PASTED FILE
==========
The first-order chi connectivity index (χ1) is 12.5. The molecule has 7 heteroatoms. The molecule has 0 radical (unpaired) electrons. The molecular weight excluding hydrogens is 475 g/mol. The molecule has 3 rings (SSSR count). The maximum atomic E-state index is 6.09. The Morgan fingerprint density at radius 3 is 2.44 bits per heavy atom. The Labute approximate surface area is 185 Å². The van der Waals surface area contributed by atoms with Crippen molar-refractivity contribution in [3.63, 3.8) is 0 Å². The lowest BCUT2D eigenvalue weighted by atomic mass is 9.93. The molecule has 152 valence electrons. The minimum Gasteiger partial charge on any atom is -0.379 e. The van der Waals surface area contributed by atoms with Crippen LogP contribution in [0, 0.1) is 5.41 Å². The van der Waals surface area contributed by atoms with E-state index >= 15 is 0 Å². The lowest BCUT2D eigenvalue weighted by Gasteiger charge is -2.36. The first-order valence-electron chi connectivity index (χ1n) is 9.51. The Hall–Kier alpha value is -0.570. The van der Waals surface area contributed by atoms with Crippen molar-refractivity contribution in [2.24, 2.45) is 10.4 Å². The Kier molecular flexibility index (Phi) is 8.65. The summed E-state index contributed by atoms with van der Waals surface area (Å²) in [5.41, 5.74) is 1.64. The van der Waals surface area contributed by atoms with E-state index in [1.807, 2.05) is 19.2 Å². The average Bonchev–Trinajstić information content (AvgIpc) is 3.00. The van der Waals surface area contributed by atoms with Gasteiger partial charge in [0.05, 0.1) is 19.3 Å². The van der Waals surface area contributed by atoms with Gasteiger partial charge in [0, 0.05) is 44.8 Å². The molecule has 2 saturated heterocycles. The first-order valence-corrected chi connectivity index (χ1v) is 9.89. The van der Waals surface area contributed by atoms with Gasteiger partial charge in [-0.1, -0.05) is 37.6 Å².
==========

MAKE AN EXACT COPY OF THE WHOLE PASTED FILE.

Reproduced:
The first-order chi connectivity index (χ1) is 12.5. The molecule has 7 heteroatoms. The molecule has 0 radical (unpaired) electrons. The molecular weight excluding hydrogens is 475 g/mol. The molecule has 3 rings (SSSR count). The maximum atomic E-state index is 6.09. The Morgan fingerprint density at radius 3 is 2.44 bits per heavy atom. The Labute approximate surface area is 185 Å². The van der Waals surface area contributed by atoms with Crippen molar-refractivity contribution in [3.63, 3.8) is 0 Å². The lowest BCUT2D eigenvalue weighted by atomic mass is 9.93. The molecule has 152 valence electrons. The minimum Gasteiger partial charge on any atom is -0.379 e. The van der Waals surface area contributed by atoms with Crippen LogP contribution in [0, 0.1) is 5.41 Å². The van der Waals surface area contributed by atoms with E-state index >= 15 is 0 Å². The lowest BCUT2D eigenvalue weighted by Gasteiger charge is -2.36. The first-order valence-electron chi connectivity index (χ1n) is 9.51. The Hall–Kier alpha value is -0.570. The van der Waals surface area contributed by atoms with Crippen molar-refractivity contribution in [2.24, 2.45) is 10.4 Å². The Kier molecular flexibility index (Phi) is 8.65. The summed E-state index contributed by atoms with van der Waals surface area (Å²) in [5.41, 5.74) is 1.64. The van der Waals surface area contributed by atoms with E-state index in [1.807, 2.05) is 19.2 Å². The average Bonchev–Trinajstić information content (AvgIpc) is 3.00. The van der Waals surface area contributed by atoms with Gasteiger partial charge in [0.05, 0.1) is 19.3 Å². The van der Waals surface area contributed by atoms with Gasteiger partial charge in [0, 0.05) is 44.8 Å². The molecule has 2 saturated heterocycles. The first-order valence-corrected chi connectivity index (χ1v) is 9.89. The van der Waals surface area contributed by atoms with Gasteiger partial charge in [-0.1, -0.05) is 37.6 Å².